We also have the blues section of the site. The blues progression can be played at any tempo and the jazz blues progression is great fun to play over with the iRealPro backing track app.
A quick sidenote:
From my understanding, up tempo jazz tunes are most often performed with a full rhythm section (drums, piano, & bass) which creates the energy to propel the music forward. This is one of the challenges when arranging up tempo tunes for solo piano.
That being said, if you have any particular tunes you would like to see covered, or better still, any favourite examples of faster tunes being played or taught (in solo piano style) on YouTube, then please post the tune names and/or YouTube URLs in this thread, and I will work out how we can teach these tunes.
Solo up tempo performances are not my strong point as a player, but within our teaching team I’m sure we can deliver any jazz style that our students want to learn.
We have covered some of the most famous modal tunes such as:
If you can post an example of “jazz bands seemingly riffing over more modal sounding chord progressions” - perhaps a link from YouTube, then I will know exactly what it is you are looking for.
I’m sure we can create a lesson on modal playing, or at the very least explain what the band is doing.
In terms of soloing over a modal form, my best advice would be to transcribe from a modal recording. Perhaps start with Miles Davis “So What”. Transcribe the piano parts and also the horn players to get a feel for modal improvisation.
If you’re new to transcription, check out Tuomo’s weekly transcription exercises:
Thank you Hayden for your rich and full response. I’m very much glad to be considered one of your learners; and again, very grateful for your instructional method, which I find very effective.
Thanks also for the references to some of the more up tempo works within PG. I’m certain they’ll keep me busy for quite some time.
I also agree with your observation about the jazz combo being a better match for faster pieces. In fact, that’s me. My wife is my bassist and I’ve found the Beat Buddy very useful for our emerging cocktails and dinner jazz set lists!
I find in addition to the wonderful stylings I’m learning via PG, I also need to cover material clients might like near the beginning of their events when a more enthusiastic feel is desired. Songs like On the Street Where You Live, L.O.V.E, String of Pearls, Take the A Train, Mack the Knife, Blue Skies – pieces that get the audience toe tapping and finger snapping. Currently, I find my playing a bit mundane and “basic” when I approach these.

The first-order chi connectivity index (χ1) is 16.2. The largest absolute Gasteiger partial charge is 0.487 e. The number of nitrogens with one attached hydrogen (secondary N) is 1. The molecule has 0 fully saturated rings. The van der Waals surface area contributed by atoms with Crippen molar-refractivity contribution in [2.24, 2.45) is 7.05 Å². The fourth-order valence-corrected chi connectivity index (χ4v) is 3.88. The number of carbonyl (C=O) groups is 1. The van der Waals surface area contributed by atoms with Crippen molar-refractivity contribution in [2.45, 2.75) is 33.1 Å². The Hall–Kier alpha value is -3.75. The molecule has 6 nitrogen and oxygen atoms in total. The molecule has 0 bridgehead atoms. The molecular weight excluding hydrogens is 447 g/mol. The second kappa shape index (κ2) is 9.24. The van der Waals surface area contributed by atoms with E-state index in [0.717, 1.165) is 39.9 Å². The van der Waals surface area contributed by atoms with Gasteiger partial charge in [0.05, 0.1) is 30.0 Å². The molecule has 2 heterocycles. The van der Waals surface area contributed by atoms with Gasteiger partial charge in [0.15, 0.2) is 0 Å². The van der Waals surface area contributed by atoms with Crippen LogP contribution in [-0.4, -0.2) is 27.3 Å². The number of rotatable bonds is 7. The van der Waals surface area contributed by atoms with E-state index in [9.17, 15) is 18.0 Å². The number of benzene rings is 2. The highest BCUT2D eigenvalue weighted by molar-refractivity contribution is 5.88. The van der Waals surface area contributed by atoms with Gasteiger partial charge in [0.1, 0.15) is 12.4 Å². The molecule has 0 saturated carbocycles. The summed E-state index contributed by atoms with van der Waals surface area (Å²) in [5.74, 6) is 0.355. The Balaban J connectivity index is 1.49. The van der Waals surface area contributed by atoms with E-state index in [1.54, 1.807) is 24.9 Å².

I am hoping that as I master your principles like Upper Structures and TriTones, that might transfer effectively.
I also find mixing in latin-fused pieces resonate with audiences. Kudos for your bossa courses. I’m also keen to approach faster pieces like Mas Que Nada and Wave.
Warm wishes to you from the States. I do still travel to London on business several times each year, so if you’re ever out gigging, I’d welcome the opportunity to come support you. You’re doing a great work Hayden. Please do keep it up!
It’s possible i don’t understand what I am listening to, but esp after about 30 seconds it sounds like a lot of almost random stacked fourths in the left hand and then various noodling scales in the right. Perhaps you would consider this more free form style playing in one of your Five Minute master classes?
Hi Everyone, I’ve memorised 9 of the standards so far, although I haven’t studied much of the theory because at the moment I only want to practice what I perform.
Don’t you think that once you have learnt Hayden’s great arrangements you can speed up or slow down or play in different rhythms as you want? do you agree?
I think it’s a great idea to have some PianoGroove lessons covering this type of playing style, but also understand that there are some special challenges in this area because if your ears aren’t developed, it’s very difficult to keep this kind of modal improvisation sounding substantial. It devolves into patterned noodling extremely easily unless you are hearing ideas in your mind and then executing them with intention, because the harmony simply doesn’t provide anything to hide behind like it does with tunes where the harmony moves around more.
So I think @Doug_Flather, you in particular can see from your own perspective that there are a few obstacles that perhaps lessons can help with, if I may break it down a bit:
First, you need a bit stronger ear training to recognize that the stacked fourths (which you ARE hearing correctly – good job!) in Effendi are not random at all – they are actually structured around two very specific scales. Can you pick out what the scales are, and can you map out the form of the piece, i.e., when does it switch between them? Once you have that, you will have something to start to work with for improvisation.
Second, the melodic part, and as you know already, Tyner’s melodic improvisation draws heavily on a level of technical skill that few of us have under our fingers. For those of us who don’t have that kind of technique, we are missing an important tool that he uses to add emotion and excitement to his improvisation, and sometimes it’s hard to work out what we might replace it with. That’s one reason why it’s hard to be McCoy Tyner!
But with all that said, I’m confident lessons can help make some of what he’s doing more accessible, and I’m looking forward to seeing and/or helping that happen.